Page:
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Christina Searson

BSc (Hons) Critical Approaches to Counselling & Psychotherapy

Christina Searson

There’s a real focus on personal development on the degree – you get to learn a lot about yourself. I think it’s amazing that your growth as a person is an integral part of the course.

I’m really interested in how the brain works. Particularly how the brains of people with mental health problems may be different. As a young carer looking after my mum, I’ve got a lot of first-hand experience of how mental health services work and the effects that mental health issues can have on people’s lives. That was my main inspiration to go into the field of mental health and once I started researching it, I found it fascinating.

There’s a real focus on personal development on the degree. You might have to change things about yourself to be the best practitioner you can be, so finding out about yourself really helps when you’re trying to get others to understand themselves. It’s almost like getting free counselling. I’ve discovered so much about who I am through personal development.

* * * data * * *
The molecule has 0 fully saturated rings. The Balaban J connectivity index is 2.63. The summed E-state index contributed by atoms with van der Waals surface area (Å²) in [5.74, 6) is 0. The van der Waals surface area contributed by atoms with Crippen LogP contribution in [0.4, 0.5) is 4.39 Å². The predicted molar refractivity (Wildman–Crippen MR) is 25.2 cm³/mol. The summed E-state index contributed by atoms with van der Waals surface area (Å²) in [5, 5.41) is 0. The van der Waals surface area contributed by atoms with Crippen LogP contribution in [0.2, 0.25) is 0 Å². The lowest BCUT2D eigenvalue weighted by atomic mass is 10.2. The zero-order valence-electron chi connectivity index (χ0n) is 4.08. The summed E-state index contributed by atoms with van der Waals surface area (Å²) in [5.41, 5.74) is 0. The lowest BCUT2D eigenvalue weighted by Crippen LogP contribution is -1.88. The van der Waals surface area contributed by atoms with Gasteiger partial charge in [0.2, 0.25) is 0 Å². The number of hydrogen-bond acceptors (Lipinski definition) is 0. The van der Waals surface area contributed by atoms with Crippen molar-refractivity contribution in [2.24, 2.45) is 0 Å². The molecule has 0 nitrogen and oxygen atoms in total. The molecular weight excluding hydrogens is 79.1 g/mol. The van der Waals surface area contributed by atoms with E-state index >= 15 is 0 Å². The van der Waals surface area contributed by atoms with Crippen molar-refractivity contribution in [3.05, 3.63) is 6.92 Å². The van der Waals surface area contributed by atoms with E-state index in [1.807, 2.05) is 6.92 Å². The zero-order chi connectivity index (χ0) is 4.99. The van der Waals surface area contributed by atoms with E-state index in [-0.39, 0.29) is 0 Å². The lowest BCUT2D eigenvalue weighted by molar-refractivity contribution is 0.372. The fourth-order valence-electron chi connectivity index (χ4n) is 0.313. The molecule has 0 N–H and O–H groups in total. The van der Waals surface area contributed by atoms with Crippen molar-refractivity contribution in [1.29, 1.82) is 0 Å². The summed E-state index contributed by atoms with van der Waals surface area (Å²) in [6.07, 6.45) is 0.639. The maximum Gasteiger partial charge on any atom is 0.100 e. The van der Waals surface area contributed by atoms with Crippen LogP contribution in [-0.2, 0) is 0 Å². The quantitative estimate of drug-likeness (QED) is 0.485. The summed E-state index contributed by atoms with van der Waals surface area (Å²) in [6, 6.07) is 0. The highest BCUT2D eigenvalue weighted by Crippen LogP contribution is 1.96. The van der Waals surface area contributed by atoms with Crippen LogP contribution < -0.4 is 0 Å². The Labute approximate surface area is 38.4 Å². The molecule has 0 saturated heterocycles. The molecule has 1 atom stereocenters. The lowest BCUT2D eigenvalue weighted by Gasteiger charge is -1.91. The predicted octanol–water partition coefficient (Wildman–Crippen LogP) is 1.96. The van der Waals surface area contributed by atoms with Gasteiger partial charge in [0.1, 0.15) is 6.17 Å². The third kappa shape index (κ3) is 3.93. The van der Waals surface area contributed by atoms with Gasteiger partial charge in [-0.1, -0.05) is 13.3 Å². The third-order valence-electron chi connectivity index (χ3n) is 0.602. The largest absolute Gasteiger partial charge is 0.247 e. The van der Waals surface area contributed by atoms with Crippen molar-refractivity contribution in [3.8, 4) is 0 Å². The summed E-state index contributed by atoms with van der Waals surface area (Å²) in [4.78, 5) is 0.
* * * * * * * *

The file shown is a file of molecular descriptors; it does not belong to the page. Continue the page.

I enjoy the practical side of the degree. We do a lot of ‘circle work’ where we experience group therapy and counsel each other. Volunteers also came in to be counselled and that was a real eye opener. It was the first time I’d practised on real people with their own issues that they wanted to talk about.

I came away with an even greater passion and drive to make this my career. It made me realise how tough being a counsellor can be as well as how rewarding. I learnt so much in that one day.

Eventually, I’d like to work with young people’s mental health. Young people’s minds are so interesting and mental health is such an important topic at the moment. If you can discover mental health problems early you can prevent people suffering with serious mental health issues in adulthood. If you can change a child’s life, that’s one of the greatest things you could probably do.